The rhythm guitar in Blitzkrieg bop uses a straight, fast eighth note pattern, with occasional rests to accentuate a chord. Those rests have been reflected in the tab, with extra space between the notes.

The song is in 4/4 time signature at about 170 – 200 BPM depending on which recording you are going by.

Intro/Verse

(fig. 1) repeat 3 times

A5                            D5 E5
E|--------------------------|------------------------
B|--------------------------|------------------------
G|--------------------------|--7----7--9----9--9--9--
D|--7--7--7--7--7--7--7--7--|--7----7--9----9--9--9--
A|--7--7--7--7--7--7--7--7--|--5----5--7----7--7--7--
E|--5--5--5--5--5--5--5--5--|------------------------

(fig. 2) Played each seventh and eighth measure of each verse

A5             D5          A5
E|------------------------|--------------------------
B|------------------------|--------------------------
G|-------------7----7--7--|--------------------------
D|--7----7--7--7----7--7--|--7--7--7--7--7--7--7--7--
A|--7----7--7--5----5--5--|--7--7--7--7--7--7--7--7--
E|--5----5--5-------------|--5--5--5--5--5--5--5--5--

Chorus

D5                           D5
E|--------------------------|-------------------------
B|--------------------------|-------------------------
G|--7--7--7--7--7--7--7--7--|--7--7--7--7--7--7--7--7-
D|--7--7--7--7--7--7--7--7--|--7--7--7--7--7--7--7--7-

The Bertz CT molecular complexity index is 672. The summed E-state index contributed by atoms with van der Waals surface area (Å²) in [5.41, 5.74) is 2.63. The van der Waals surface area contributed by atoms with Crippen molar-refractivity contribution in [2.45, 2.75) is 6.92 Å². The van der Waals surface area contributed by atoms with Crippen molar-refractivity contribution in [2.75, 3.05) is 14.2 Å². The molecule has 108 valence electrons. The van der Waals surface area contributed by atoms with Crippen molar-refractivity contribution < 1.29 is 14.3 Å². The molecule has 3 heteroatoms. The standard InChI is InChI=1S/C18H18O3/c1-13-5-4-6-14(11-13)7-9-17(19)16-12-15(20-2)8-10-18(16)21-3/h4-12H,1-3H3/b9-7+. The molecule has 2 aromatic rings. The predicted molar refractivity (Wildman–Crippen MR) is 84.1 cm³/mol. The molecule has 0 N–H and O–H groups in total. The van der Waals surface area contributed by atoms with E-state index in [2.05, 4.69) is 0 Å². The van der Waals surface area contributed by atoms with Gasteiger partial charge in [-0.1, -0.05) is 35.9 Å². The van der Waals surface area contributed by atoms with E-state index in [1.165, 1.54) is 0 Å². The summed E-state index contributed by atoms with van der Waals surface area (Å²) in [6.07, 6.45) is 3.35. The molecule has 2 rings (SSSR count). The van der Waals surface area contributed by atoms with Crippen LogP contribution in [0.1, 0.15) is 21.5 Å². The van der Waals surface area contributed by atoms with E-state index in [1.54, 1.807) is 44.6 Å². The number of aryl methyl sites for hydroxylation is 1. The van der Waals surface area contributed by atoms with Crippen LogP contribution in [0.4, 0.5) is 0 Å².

A|--5--5--5--5--5--5--5--5--|--5--5--5--5--5--5--5--5-
E|--------------------------|-------------------------
A5                          D5       A5
E|-------------------------|-------------------------
B|-------------------------|-------------------------
G|-------------------------|--7----7-----------------
D|--7--7--7--7--7--7--7--7-|--7----7--7----7--7--7---
A|--7--7--7--7--7--7--7--7-|--5----5--7----7--7--7---
E|--5--5--5--5--5--5--5--5-|----------5----5--5--5---
D5                           D5
E|-------------------------|-------------------------
B|-------------------------|-------------------------
G|--7--7--7--7--7--7--7--7-|--7--7--7--7--7--7--7--7-
D|--7--7--7--7--7--7--7--7-|--7--7--7--7--7--7--7--7-
A|--5--5--5--5--5--5--5--5-|--5--5--5--5--5--5--5--5-
E|-------------------------|-------------------------
B5                          D5        E5
E|-------------------------|-------------------------
B|-------------------------|-------------------------
G|-------------------------|--7--7--7--9----9--9--9--
D|--9--9--9--9--9--9--9--9-|--7--7--7--9----9--9--9--
A|--9--9--9--9--9--9--9--9-|--5--5--5--7----7--7--7--
E|--7--7--7--7--7--7--7--7-|-------------------------

Leonard Cohen – Hallelujah

Switching up the pace (a lot), let’s take a look at another great song that will help you work on another technique: arpeggios.

This classic ballad, originally composed by the legendary songwriter Leonard Cohen, has been covered many times. So there are plenty of recordings you can use to get a feel for the song. The most popular rendition, and a highly recommended recording, if you’re not already familiar, is the one by Jeff Buckley, from his Grace album.

This version of the tab is generalized, compared to the recorded versions. It uses straightforward arpeggios with root, the third, and the fifth notes of the scale (barring a few exceptions). You should be able to play along with any version of the song using this arrangement, and it lays the foundation nicely if you plan to sing along.  As you expand your understanding of the guitar and music in general, you can build on this rudimentary version to make more lush and interesting arrangements, if you like.